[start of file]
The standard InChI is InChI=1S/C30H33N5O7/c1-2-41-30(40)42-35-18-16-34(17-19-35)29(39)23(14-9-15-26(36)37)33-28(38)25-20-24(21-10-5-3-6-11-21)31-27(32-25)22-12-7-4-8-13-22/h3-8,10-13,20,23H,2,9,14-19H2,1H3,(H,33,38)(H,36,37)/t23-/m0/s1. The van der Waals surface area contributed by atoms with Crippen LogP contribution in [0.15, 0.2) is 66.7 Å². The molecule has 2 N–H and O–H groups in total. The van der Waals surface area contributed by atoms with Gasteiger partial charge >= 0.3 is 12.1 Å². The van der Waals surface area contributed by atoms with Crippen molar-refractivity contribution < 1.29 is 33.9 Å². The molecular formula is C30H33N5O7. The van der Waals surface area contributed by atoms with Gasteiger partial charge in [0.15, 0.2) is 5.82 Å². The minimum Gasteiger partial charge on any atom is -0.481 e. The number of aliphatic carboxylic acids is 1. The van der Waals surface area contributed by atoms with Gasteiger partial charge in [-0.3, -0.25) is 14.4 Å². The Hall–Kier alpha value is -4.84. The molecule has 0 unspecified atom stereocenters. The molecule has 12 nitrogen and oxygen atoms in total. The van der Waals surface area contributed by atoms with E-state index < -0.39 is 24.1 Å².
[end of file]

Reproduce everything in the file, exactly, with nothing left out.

The standard InChI is InChI=1S/C30H33N5O7/c1-2-41-30(40)42-35-18-16-34(17-19-35)29(39)23(14-9-15-26(36)37)33-28(38)25-20-24(21-10-5-3-6-11-21)31-27(32-25)22-12-7-4-8-13-22/h3-8,10-13,20,23H,2,9,14-19H2,1H3,(H,33,38)(H,36,37)/t23-/m0/s1. The van der Waals surface area contributed by atoms with Crippen LogP contribution in [0.15, 0.2) is 66.7 Å². The molecule has 2 N–H and O–H groups in total. The van der Waals surface area contributed by atoms with Gasteiger partial charge >= 0.3 is 12.1 Å². The van der Waals surface area contributed by atoms with Crippen molar-refractivity contribution < 1.29 is 33.9 Å². The molecular formula is C30H33N5O7. The van der Waals surface area contributed by atoms with Gasteiger partial charge in [0.15, 0.2) is 5.82 Å². The minimum Gasteiger partial charge on any atom is -0.481 e. The number of aliphatic carboxylic acids is 1. The van der Waals surface area contributed by atoms with Gasteiger partial charge in [-0.3, -0.25) is 14.4 Å². The Hall–Kier alpha value is -4.84. The molecule has 0 unspecified atom stereocenters. The molecule has 12 nitrogen and oxygen atoms in total. The van der Waals surface area contributed by atoms with E-state index < -0.39 is 24.1 Å².